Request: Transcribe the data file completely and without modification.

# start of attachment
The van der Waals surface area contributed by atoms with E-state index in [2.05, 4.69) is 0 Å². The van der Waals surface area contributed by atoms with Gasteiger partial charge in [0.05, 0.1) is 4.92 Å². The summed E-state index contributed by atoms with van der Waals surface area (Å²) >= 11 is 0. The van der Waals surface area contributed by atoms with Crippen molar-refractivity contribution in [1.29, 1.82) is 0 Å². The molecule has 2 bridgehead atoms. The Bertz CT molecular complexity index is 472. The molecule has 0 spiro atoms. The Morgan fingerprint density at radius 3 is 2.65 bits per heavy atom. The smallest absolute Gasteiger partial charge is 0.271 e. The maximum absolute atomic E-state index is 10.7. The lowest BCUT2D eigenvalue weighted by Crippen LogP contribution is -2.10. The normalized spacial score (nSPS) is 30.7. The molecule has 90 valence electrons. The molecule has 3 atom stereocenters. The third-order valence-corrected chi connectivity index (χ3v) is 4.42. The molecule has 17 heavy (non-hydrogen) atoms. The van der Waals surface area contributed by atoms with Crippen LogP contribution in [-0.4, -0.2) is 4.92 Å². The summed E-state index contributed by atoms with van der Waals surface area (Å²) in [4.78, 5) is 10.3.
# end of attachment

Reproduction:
The van der Waals surface area contributed by atoms with E-state index in [2.05, 4.69) is 0 Å². The van der Waals surface area contributed by atoms with Gasteiger partial charge in [0.05, 0.1) is 4.92 Å². The summed E-state index contributed by atoms with van der Waals surface area (Å²) >= 11 is 0. The van der Waals surface area contributed by atoms with Crippen molar-refractivity contribution in [1.29, 1.82) is 0 Å². The molecule has 2 bridgehead atoms. The Bertz CT molecular complexity index is 472. The molecule has 0 spiro atoms. The Morgan fingerprint density at radius 3 is 2.65 bits per heavy atom. The smallest absolute Gasteiger partial charge is 0.271 e. The maximum absolute atomic E-state index is 10.7. The lowest BCUT2D eigenvalue weighted by Crippen LogP contribution is -2.10. The normalized spacial score (nSPS) is 30.7. The molecule has 90 valence electrons. The molecule has 3 atom stereocenters. The third-order valence-corrected chi connectivity index (χ3v) is 4.42. The molecule has 17 heavy (non-hydrogen) atoms. The van der Waals surface area contributed by atoms with Crippen LogP contribution in [-0.4, -0.2) is 4.92 Å². The summed E-state index contributed by atoms with van der Waals surface area (Å²) in [4.78, 5) is 10.3.